Instead of her beetle brooch she eventually wore on her smart dark suit the medal of a Hero of the Soviet Union, the Order of Friendship, the Order of Lenin and three Orders of the Patriotic War. With enormous pride she sported them, a beaming blonde among the men. She admitted she stood gazing at the night sky sometimes, wondering how she had ever managed to perform such feats up there. Well, came her down-to-earth answer, because you had to; and so you did.
Comrades and friends assembled in Saklatvala Hall on Saturday and celebrated both the defeat of US imperialism in the Korean war and the attacks on the Moncada barracks led by Fidel Castro which heralded the beginning of the Cuban revolution.
Members of the Kim il Sung Socialist Youth League performed revolutionary songs and cpgb-ml artists performed classics such as Joe Hill with everybody finishing with the Internationale.
A history of the communist movement in Britain has now been uploaded to our youtube and can be seen here presented by cpgb-ml member -and former CPGB and NCP member- Steve Cook:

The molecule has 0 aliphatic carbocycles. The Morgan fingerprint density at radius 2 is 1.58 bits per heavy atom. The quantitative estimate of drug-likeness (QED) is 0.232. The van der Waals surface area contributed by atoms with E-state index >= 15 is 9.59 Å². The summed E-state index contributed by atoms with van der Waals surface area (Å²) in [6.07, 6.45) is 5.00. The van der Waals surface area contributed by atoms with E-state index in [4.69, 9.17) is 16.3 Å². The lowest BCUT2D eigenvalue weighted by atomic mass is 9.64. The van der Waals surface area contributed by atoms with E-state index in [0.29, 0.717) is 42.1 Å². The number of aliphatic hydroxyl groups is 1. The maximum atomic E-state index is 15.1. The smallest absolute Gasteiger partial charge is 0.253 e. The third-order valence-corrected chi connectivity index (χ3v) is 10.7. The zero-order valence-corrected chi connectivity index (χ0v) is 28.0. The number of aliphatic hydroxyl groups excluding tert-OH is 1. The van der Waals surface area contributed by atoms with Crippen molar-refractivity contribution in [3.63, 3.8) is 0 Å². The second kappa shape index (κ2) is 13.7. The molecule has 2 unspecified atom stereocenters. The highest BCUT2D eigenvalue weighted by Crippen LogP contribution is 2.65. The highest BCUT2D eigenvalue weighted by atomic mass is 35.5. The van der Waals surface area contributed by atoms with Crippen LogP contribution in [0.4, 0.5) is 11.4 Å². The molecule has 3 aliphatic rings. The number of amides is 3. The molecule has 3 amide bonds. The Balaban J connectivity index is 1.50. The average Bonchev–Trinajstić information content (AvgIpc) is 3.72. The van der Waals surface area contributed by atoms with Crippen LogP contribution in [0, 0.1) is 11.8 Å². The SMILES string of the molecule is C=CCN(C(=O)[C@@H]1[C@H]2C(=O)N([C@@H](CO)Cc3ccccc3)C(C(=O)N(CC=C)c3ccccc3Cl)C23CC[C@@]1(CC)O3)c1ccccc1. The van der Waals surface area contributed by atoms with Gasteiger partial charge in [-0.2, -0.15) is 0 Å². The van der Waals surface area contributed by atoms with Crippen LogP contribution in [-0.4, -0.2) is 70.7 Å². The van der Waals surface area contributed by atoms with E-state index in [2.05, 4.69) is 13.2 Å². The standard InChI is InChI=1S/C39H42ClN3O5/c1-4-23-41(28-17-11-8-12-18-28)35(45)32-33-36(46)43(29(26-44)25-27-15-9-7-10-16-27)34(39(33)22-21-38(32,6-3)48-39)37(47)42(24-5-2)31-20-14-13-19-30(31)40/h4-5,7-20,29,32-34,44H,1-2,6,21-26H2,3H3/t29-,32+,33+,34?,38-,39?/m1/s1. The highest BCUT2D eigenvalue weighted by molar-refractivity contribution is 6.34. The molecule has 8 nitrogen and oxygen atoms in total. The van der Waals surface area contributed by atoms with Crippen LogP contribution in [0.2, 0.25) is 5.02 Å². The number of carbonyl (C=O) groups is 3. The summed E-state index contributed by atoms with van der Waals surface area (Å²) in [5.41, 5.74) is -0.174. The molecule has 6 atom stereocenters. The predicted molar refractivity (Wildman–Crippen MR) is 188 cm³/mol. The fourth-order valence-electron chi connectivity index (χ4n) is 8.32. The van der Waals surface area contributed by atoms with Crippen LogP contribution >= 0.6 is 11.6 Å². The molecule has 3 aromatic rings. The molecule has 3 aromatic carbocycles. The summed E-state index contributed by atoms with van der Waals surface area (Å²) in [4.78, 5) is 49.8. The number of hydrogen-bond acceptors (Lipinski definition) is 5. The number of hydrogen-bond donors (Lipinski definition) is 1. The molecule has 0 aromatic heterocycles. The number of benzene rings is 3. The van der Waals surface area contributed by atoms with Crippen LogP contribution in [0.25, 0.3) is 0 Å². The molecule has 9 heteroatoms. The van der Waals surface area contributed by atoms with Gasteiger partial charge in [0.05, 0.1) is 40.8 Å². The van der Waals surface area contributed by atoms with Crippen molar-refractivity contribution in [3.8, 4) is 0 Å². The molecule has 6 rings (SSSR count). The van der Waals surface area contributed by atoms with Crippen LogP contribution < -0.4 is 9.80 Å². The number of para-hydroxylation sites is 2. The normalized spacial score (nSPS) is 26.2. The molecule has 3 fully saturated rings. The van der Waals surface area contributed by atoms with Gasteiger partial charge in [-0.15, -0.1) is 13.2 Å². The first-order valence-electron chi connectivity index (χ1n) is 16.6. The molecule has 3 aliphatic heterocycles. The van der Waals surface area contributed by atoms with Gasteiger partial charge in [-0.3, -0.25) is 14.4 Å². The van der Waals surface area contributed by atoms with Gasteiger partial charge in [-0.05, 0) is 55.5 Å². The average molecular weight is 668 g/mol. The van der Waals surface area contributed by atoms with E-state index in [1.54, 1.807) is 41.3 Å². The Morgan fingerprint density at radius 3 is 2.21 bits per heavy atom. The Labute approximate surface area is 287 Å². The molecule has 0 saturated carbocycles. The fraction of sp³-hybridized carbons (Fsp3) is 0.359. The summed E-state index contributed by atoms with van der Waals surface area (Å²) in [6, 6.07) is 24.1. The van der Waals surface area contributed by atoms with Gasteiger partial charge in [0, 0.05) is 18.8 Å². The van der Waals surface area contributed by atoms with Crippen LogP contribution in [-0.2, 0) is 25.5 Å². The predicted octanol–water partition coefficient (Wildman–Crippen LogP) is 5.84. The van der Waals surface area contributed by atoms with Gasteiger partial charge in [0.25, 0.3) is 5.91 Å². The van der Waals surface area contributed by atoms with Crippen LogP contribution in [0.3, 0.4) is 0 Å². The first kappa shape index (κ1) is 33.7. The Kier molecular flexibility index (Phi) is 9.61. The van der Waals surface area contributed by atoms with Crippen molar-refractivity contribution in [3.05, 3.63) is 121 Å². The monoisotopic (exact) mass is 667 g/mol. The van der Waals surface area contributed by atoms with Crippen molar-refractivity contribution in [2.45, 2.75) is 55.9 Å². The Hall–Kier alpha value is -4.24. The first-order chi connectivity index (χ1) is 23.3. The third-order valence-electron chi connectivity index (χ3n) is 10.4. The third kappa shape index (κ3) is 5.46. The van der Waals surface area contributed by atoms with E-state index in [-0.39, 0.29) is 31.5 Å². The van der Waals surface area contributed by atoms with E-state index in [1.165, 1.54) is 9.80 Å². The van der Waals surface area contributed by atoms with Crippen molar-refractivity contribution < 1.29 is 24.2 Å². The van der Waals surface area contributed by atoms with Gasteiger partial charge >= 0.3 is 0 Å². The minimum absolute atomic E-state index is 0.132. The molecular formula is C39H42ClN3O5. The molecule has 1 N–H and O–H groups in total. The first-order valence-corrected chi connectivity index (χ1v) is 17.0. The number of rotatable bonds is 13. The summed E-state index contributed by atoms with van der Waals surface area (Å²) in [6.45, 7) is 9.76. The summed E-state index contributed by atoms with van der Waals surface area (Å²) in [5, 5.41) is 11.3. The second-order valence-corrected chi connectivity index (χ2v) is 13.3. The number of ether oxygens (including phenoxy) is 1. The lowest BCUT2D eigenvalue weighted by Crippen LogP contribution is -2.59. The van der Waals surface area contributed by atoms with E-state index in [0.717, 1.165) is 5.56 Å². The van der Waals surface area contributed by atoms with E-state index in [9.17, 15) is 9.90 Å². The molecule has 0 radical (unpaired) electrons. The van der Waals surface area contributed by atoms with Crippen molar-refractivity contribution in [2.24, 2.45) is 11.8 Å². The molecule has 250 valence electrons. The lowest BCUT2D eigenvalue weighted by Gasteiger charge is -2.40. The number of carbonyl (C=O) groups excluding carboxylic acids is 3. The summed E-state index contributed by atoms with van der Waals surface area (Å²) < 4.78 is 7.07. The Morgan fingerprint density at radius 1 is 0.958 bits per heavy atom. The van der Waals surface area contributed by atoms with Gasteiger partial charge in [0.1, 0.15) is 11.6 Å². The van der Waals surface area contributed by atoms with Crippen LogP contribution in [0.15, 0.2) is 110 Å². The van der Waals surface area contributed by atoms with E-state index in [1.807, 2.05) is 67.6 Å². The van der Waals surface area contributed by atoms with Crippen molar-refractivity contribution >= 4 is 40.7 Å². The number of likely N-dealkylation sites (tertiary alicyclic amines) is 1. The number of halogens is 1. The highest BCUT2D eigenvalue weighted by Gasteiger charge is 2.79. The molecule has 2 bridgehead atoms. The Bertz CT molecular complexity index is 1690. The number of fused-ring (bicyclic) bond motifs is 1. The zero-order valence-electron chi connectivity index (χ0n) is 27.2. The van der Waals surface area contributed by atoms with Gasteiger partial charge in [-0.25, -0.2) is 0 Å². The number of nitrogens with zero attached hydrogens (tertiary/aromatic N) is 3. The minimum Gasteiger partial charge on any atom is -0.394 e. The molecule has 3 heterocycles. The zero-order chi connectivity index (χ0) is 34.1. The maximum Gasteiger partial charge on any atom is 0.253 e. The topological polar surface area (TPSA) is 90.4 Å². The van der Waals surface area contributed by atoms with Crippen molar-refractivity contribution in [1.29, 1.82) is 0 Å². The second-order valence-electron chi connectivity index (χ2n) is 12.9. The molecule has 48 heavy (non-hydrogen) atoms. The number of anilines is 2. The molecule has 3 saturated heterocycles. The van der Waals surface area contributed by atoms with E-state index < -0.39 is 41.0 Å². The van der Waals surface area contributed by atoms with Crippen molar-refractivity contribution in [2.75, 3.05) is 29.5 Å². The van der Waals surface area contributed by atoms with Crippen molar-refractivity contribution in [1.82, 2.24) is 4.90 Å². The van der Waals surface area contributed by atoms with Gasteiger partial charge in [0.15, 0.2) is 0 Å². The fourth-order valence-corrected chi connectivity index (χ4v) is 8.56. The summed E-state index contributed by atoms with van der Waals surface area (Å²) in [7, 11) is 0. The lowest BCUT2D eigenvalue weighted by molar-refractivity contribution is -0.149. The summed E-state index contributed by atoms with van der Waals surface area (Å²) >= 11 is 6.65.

A video of the Internationale performance is here.
I recall that when Cllr Forman introduced her Kier blacklisting motion to the Labour Group earlier this year, much was made of the partnership deal with Kier Services where Harlow Council retained 10% of the shares.
So, naturally, I request that the Labour Group use it’s 10% stake to demand that Kier Services negotiate with UCATT on the pay issue to defend workers’ interests just as vigourously as it did to defend Kier’s over blacklisting.”
In response to the request on behalf of the interests and rights of workers, Mark Wilkinson responded,
” I am sure the labour group will do everything possible to support this issue.”